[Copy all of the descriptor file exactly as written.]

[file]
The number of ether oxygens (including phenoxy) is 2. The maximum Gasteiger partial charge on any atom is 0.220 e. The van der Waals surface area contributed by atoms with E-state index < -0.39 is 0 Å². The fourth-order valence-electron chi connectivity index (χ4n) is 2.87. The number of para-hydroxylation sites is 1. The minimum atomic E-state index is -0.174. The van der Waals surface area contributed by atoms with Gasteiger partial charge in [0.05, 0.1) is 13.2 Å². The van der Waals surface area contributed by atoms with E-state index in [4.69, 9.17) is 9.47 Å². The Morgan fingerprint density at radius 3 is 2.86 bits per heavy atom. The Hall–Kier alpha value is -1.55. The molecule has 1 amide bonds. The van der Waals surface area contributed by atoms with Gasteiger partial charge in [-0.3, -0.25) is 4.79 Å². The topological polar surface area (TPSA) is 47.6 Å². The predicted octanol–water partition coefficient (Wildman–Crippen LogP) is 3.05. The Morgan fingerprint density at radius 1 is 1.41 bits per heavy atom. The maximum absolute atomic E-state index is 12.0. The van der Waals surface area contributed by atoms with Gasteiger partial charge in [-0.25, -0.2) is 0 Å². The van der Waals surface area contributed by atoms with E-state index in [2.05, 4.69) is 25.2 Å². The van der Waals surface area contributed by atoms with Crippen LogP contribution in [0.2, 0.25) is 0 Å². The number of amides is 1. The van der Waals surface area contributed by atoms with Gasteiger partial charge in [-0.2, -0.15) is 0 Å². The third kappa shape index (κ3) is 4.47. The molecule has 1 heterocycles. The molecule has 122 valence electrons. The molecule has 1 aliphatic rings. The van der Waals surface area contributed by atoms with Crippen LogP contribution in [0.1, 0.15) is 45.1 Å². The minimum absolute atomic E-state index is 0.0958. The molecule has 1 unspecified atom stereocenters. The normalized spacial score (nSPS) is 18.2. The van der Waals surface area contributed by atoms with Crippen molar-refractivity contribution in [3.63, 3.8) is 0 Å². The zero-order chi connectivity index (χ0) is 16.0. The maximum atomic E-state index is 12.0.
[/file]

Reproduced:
The number of ether oxygens (including phenoxy) is 2. The maximum Gasteiger partial charge on any atom is 0.220 e. The van der Waals surface area contributed by atoms with E-state index < -0.39 is 0 Å². The fourth-order valence-electron chi connectivity index (χ4n) is 2.87. The number of para-hydroxylation sites is 1. The minimum atomic E-state index is -0.174. The van der Waals surface area contributed by atoms with Gasteiger partial charge in [0.05, 0.1) is 13.2 Å². The van der Waals surface area contributed by atoms with E-state index in [4.69, 9.17) is 9.47 Å². The Morgan fingerprint density at radius 3 is 2.86 bits per heavy atom. The Hall–Kier alpha value is -1.55. The molecule has 1 amide bonds. The van der Waals surface area contributed by atoms with Gasteiger partial charge in [-0.3, -0.25) is 4.79 Å². The topological polar surface area (TPSA) is 47.6 Å². The predicted octanol–water partition coefficient (Wildman–Crippen LogP) is 3.05. The Morgan fingerprint density at radius 1 is 1.41 bits per heavy atom. The maximum absolute atomic E-state index is 12.0. The van der Waals surface area contributed by atoms with Gasteiger partial charge in [-0.25, -0.2) is 0 Å². The van der Waals surface area contributed by atoms with E-state index in [2.05, 4.69) is 25.2 Å². The van der Waals surface area contributed by atoms with Crippen LogP contribution in [0.2, 0.25) is 0 Å². The number of amides is 1. The van der Waals surface area contributed by atoms with Gasteiger partial charge in [-0.2, -0.15) is 0 Å². The third kappa shape index (κ3) is 4.47. The molecule has 1 heterocycles. The molecule has 122 valence electrons. The molecule has 1 aliphatic rings. The van der Waals surface area contributed by atoms with Crippen LogP contribution in [0.1, 0.15) is 45.1 Å². The minimum absolute atomic E-state index is 0.0958. The molecule has 1 unspecified atom stereocenters. The normalized spacial score (nSPS) is 18.2. The van der Waals surface area contributed by atoms with Crippen molar-refractivity contribution in [3.63, 3.8) is 0 Å². The zero-order chi connectivity index (χ0) is 16.0. The maximum atomic E-state index is 12.0.